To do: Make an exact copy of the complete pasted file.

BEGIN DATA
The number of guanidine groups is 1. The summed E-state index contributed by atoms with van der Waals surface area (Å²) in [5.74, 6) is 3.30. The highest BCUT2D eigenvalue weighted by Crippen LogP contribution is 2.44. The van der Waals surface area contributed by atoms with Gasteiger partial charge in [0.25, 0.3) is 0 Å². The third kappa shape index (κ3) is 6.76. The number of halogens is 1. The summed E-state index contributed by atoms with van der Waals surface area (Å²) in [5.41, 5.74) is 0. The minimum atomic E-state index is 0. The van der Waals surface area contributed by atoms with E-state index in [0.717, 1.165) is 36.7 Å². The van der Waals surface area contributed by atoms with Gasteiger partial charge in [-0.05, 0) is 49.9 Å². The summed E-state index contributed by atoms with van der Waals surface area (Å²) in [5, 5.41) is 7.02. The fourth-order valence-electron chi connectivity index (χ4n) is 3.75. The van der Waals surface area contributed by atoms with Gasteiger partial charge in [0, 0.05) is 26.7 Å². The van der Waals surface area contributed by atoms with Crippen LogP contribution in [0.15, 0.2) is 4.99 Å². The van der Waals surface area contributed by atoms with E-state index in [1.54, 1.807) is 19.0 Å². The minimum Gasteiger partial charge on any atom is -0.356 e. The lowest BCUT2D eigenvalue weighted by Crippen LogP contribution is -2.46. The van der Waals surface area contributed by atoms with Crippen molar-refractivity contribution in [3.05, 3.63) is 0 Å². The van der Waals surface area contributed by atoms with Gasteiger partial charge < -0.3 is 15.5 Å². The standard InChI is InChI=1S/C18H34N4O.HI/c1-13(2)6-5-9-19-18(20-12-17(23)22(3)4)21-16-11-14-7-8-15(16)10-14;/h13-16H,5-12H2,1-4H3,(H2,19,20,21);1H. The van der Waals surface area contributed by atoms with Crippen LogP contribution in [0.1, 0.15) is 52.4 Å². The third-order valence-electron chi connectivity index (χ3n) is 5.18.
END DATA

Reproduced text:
The number of guanidine groups is 1. The summed E-state index contributed by atoms with van der Waals surface area (Å²) in [5.74, 6) is 3.30. The highest BCUT2D eigenvalue weighted by Crippen LogP contribution is 2.44. The van der Waals surface area contributed by atoms with Gasteiger partial charge in [0.25, 0.3) is 0 Å². The third kappa shape index (κ3) is 6.76. The number of halogens is 1. The summed E-state index contributed by atoms with van der Waals surface area (Å²) in [5.41, 5.74) is 0. The minimum atomic E-state index is 0. The van der Waals surface area contributed by atoms with E-state index in [0.717, 1.165) is 36.7 Å². The van der Waals surface area contributed by atoms with Gasteiger partial charge in [-0.05, 0) is 49.9 Å². The summed E-state index contributed by atoms with van der Waals surface area (Å²) in [5, 5.41) is 7.02. The fourth-order valence-electron chi connectivity index (χ4n) is 3.75. The van der Waals surface area contributed by atoms with Gasteiger partial charge in [0, 0.05) is 26.7 Å². The van der Waals surface area contributed by atoms with Crippen LogP contribution in [0.15, 0.2) is 4.99 Å². The van der Waals surface area contributed by atoms with E-state index in [1.54, 1.807) is 19.0 Å². The minimum Gasteiger partial charge on any atom is -0.356 e. The lowest BCUT2D eigenvalue weighted by Crippen LogP contribution is -2.46. The van der Waals surface area contributed by atoms with Crippen molar-refractivity contribution in [3.05, 3.63) is 0 Å². The van der Waals surface area contributed by atoms with Gasteiger partial charge < -0.3 is 15.5 Å². The standard InChI is InChI=1S/C18H34N4O.HI/c1-13(2)6-5-9-19-18(20-12-17(23)22(3)4)21-16-11-14-7-8-15(16)10-14;/h13-16H,5-12H2,1-4H3,(H2,19,20,21);1H. The van der Waals surface area contributed by atoms with Crippen LogP contribution in [0.1, 0.15) is 52.4 Å². The third-order valence-electron chi connectivity index (χ3n) is 5.18.